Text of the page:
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Book Title: Knocking on Heaven's Door: How Physics and Scientific Thinking Illuminate the Universe and the Modern World|
Format files: PDF
The size of the: 3.64 MB
v The author of the book: Lisa Randall
Date of issue: September 20th 2011
ISBN 13: 9780061723728
City - Country: No data
Read full description of the books Knocking on Heaven's Door: How Physics and Scientific Thinking Illuminate the Universe and the Modern World:“Science has a battle for hearts and minds on its hands….How good it feels to have Lisa Randall’s unusual blend of top flight science, clarity, and charm on our side.”
“Dazzling ideas….Read this book today to understand the science of tomorrow.”
The bestselling author of Warped Passages, one of Time magazine’s “100 Most Influential People in the World,” and one of Esquire’s “75 Most Influential People of the 21st Century,” Lisa Randall gives us an exhilarating overview of the latest ideas in physics and offers a rousing defense of the role of science in our lives. Featuring fascinating insights into our scientific future born from the author’s provocative conversations with Nate Silver, David Chang, and Scott Derrickson, Knocking on Heaven’s Door is eminently readable, one of the most important popular science books of this or any year. It is a necessary volume for all who admire the work of Stephen Hawking, Michio Kaku, Brian Greene, Simon Singh, and Carl Sagan; for anyone curious about the workings and aims of the Large Hadron Collider, the biggest and most expensive machine ever built by mankind; for those who firmly believe in the importance of science and rational thought; and for anyone interested in how the Universe began…and how it might ultimately end.
Read information about the authorLISA RANDALL is Professor of Physics at Harvard University. She began her physics career at Stuyvesant High School in New York City. She was a finalist, and tied for first place, in the National Westinghouse Science Talent Search. She went on to Harvard where she earned the BS (1983) and PhD (1987) in physics. She was a President's Fellow at the University of California at Berkeley, a postdoctoral fellow at Lawrence Berkeley Laboratory and a junior fellow at Harvard University. She joined the MIT faculty in 1991 as an assistant professor, was promoted to associate professor in 1995 and received tenure in 1997. Between 1998 and 2001 she had a joint appointment at Princeton and MIT as a full professor. She moved to Harvard as a full professor in 2001.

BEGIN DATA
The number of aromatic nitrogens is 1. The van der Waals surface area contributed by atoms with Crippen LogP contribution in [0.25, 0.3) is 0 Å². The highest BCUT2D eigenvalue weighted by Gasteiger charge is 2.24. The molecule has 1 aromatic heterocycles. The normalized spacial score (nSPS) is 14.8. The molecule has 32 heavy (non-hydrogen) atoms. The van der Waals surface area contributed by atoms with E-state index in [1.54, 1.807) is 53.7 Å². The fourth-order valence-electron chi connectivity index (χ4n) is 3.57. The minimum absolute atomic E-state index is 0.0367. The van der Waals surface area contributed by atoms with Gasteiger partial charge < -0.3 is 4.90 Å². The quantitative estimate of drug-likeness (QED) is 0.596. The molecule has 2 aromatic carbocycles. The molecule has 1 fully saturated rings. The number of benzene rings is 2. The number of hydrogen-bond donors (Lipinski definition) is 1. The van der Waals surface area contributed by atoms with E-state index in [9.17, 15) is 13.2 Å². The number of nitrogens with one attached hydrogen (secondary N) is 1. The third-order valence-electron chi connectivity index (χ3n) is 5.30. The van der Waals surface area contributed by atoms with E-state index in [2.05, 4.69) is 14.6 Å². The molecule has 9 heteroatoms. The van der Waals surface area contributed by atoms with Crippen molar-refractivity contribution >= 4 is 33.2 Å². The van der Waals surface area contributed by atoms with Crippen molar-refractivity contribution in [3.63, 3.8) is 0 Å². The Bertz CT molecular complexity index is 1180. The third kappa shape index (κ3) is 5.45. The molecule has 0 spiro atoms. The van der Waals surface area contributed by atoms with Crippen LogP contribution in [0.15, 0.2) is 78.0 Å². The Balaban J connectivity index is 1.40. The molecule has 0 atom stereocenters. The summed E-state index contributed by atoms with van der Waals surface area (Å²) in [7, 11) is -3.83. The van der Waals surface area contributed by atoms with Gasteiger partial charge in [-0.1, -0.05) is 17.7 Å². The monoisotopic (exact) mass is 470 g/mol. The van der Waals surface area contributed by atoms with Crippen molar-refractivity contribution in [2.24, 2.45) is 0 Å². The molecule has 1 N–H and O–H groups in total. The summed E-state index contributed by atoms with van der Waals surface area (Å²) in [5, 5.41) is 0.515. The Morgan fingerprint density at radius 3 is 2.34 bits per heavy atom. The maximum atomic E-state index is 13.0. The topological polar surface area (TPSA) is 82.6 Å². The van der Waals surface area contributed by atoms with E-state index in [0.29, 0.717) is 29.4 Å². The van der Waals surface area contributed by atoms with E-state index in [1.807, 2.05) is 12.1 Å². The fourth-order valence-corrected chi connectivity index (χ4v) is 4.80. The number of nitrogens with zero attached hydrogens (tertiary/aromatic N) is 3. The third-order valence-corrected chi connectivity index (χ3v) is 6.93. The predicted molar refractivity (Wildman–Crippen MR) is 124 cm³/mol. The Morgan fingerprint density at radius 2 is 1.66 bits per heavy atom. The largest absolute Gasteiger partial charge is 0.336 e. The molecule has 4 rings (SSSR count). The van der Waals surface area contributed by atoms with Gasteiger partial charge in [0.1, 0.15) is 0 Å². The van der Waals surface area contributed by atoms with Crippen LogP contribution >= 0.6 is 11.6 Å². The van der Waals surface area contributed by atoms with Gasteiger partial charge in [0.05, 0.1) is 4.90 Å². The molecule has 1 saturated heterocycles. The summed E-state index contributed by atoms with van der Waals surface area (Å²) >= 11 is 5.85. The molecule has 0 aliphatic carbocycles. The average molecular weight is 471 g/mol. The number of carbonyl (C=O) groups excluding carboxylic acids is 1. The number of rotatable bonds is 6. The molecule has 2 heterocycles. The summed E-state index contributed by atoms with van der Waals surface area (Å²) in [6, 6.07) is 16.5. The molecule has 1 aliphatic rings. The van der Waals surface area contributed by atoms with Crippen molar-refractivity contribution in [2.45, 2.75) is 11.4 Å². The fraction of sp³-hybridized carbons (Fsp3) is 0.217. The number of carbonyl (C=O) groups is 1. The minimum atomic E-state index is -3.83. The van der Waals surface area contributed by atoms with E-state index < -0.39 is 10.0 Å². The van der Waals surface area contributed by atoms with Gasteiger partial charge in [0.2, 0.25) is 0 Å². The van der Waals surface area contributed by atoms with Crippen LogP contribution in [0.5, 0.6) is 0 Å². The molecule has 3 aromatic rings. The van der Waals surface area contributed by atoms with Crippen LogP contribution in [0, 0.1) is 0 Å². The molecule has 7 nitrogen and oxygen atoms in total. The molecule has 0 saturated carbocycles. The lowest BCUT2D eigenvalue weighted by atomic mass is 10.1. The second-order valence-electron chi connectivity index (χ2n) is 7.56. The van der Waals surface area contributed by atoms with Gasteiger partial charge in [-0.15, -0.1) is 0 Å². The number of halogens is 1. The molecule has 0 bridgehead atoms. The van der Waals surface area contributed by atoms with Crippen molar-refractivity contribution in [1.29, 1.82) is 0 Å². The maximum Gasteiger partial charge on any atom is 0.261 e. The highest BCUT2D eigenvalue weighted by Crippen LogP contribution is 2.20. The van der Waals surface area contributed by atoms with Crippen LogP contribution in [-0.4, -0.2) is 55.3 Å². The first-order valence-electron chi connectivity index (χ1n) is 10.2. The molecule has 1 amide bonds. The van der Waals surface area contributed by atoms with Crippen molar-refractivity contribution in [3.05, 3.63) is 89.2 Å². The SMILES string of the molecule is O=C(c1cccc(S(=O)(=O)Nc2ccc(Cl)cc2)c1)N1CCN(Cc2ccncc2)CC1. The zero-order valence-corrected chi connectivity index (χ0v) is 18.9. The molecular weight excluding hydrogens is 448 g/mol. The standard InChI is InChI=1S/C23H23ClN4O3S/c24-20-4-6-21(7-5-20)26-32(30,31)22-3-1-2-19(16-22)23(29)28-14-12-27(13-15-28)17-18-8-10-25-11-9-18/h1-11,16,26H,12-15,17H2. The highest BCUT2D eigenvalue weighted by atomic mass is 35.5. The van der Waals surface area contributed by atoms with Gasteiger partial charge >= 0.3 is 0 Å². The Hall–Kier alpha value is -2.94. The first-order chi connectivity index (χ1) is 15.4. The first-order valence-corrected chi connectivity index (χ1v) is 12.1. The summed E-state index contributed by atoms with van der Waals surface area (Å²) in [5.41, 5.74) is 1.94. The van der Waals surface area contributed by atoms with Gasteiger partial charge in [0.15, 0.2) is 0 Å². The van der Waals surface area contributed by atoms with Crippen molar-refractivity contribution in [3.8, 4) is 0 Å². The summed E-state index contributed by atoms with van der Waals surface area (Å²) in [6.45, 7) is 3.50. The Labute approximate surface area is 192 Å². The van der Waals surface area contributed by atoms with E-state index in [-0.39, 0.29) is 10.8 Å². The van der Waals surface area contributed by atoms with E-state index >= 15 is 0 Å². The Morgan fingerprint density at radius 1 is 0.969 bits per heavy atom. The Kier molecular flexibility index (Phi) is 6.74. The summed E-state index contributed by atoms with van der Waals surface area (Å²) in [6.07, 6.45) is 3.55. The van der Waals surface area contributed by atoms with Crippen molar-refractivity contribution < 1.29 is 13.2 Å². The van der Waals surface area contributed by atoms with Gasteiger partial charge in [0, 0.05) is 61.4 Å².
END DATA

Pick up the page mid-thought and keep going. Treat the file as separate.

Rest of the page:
She was the 1st tenured woman in physics at Princeton; the 1st tenured woman theorist in science at Harvard and at MIT. She's the most cited theoretical physicist in the world in the last five years as of last autumn — a total of about 10,000 citations. In this regard, she is most known for two papers: "A Large mass Hierarchy From a Small Extra Dimension" (2500 citations); and and "An Alternative to Compactification" (about 2500 citations). Both concern "Warped Geometry/Spacetime" and show that infinite extra dimension and weakness of gravity can be explained with an extra dimension.
Lisa Randall’s research in theoretical high energy physics is primarily related to the question of what is the physics underlying the standard model of particle physics. This has involved studies of strongly interacting theories, supersymmetry, and most recently, extra dimensions of space. In this latter work, she investigates “warped” geometries. The focus of this work has been a particular class of theories based on five-dimensional AdS space which has the remarkable property that the graviton is localized and the space need not be compactified. Related work demonstrates that this theory yields a very natural resolution to the hierarchy problem of particle physics (the large ratio of the Planck and electroweak scales) and furthermore, is compatible with unification of gauge couplings. This latter class of theories suggests interesting experimental tests. The study of further implications of this work has involved string theory, holography, and cosmology. Lisa Randall also continues to work on supersymmetry and other beyond-the-standard-model physics.
Within a year of her work on extra dimensions, it was featured on the front page of the Science Times section of The New York Times. It has also been featured in the Economist, the New Scientist, Science,Nature, The Los Angeles Times, The Dallas Daily News, a BBC Horizons television program, BBC radio, and other news sources. She has also been also been interviewed because Science Watch and the ISI Essential Science Indicators have indicated her research as some of the best cited in all of science.
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